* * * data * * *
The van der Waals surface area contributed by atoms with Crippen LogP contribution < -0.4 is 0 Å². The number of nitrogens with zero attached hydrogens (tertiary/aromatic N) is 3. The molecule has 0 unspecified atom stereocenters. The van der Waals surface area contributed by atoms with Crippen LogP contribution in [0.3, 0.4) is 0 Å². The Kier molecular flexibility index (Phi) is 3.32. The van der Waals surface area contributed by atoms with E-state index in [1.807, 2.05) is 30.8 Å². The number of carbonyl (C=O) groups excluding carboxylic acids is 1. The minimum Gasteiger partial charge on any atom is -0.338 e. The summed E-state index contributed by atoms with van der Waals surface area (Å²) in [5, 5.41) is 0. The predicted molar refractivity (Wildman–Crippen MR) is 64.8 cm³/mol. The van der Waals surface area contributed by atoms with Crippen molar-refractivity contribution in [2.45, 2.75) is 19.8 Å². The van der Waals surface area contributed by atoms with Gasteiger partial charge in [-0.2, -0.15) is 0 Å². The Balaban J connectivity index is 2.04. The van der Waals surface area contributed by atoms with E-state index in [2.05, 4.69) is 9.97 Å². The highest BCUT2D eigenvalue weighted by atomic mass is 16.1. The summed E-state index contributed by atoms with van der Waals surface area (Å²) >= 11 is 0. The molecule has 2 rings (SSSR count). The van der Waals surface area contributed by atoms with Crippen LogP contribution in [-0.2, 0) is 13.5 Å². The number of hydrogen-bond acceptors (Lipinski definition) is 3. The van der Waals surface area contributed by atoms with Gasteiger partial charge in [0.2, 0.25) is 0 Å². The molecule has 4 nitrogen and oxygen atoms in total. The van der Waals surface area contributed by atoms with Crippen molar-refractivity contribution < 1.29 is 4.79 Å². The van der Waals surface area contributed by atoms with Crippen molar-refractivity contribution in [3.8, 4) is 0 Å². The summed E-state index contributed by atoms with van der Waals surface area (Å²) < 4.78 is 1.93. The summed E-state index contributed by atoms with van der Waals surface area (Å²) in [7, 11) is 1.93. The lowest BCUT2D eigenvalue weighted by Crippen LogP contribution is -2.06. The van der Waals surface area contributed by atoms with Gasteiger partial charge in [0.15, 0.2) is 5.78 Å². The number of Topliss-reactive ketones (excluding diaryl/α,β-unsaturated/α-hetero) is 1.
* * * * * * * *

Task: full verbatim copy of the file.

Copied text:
The van der Waals surface area contributed by atoms with Crippen LogP contribution < -0.4 is 0 Å². The number of nitrogens with zero attached hydrogens (tertiary/aromatic N) is 3. The molecule has 0 unspecified atom stereocenters. The van der Waals surface area contributed by atoms with Crippen LogP contribution in [0.3, 0.4) is 0 Å². The Kier molecular flexibility index (Phi) is 3.32. The van der Waals surface area contributed by atoms with E-state index in [1.807, 2.05) is 30.8 Å². The number of carbonyl (C=O) groups excluding carboxylic acids is 1. The minimum Gasteiger partial charge on any atom is -0.338 e. The summed E-state index contributed by atoms with van der Waals surface area (Å²) in [5, 5.41) is 0. The predicted molar refractivity (Wildman–Crippen MR) is 64.8 cm³/mol. The van der Waals surface area contributed by atoms with Crippen molar-refractivity contribution in [2.45, 2.75) is 19.8 Å². The van der Waals surface area contributed by atoms with Gasteiger partial charge in [-0.2, -0.15) is 0 Å². The Balaban J connectivity index is 2.04. The van der Waals surface area contributed by atoms with E-state index in [2.05, 4.69) is 9.97 Å². The highest BCUT2D eigenvalue weighted by atomic mass is 16.1. The summed E-state index contributed by atoms with van der Waals surface area (Å²) >= 11 is 0. The molecule has 2 rings (SSSR count). The van der Waals surface area contributed by atoms with Crippen LogP contribution in [-0.2, 0) is 13.5 Å². The number of hydrogen-bond acceptors (Lipinski definition) is 3. The van der Waals surface area contributed by atoms with Gasteiger partial charge in [0.2, 0.25) is 0 Å². The molecule has 4 nitrogen and oxygen atoms in total. The van der Waals surface area contributed by atoms with Crippen molar-refractivity contribution < 1.29 is 4.79 Å². The van der Waals surface area contributed by atoms with Crippen molar-refractivity contribution in [3.8, 4) is 0 Å². The summed E-state index contributed by atoms with van der Waals surface area (Å²) < 4.78 is 1.93. The summed E-state index contributed by atoms with van der Waals surface area (Å²) in [7, 11) is 1.93. The lowest BCUT2D eigenvalue weighted by Crippen LogP contribution is -2.06. The van der Waals surface area contributed by atoms with Gasteiger partial charge in [0.15, 0.2) is 5.78 Å². The number of Topliss-reactive ketones (excluding diaryl/α,β-unsaturated/α-hetero) is 1.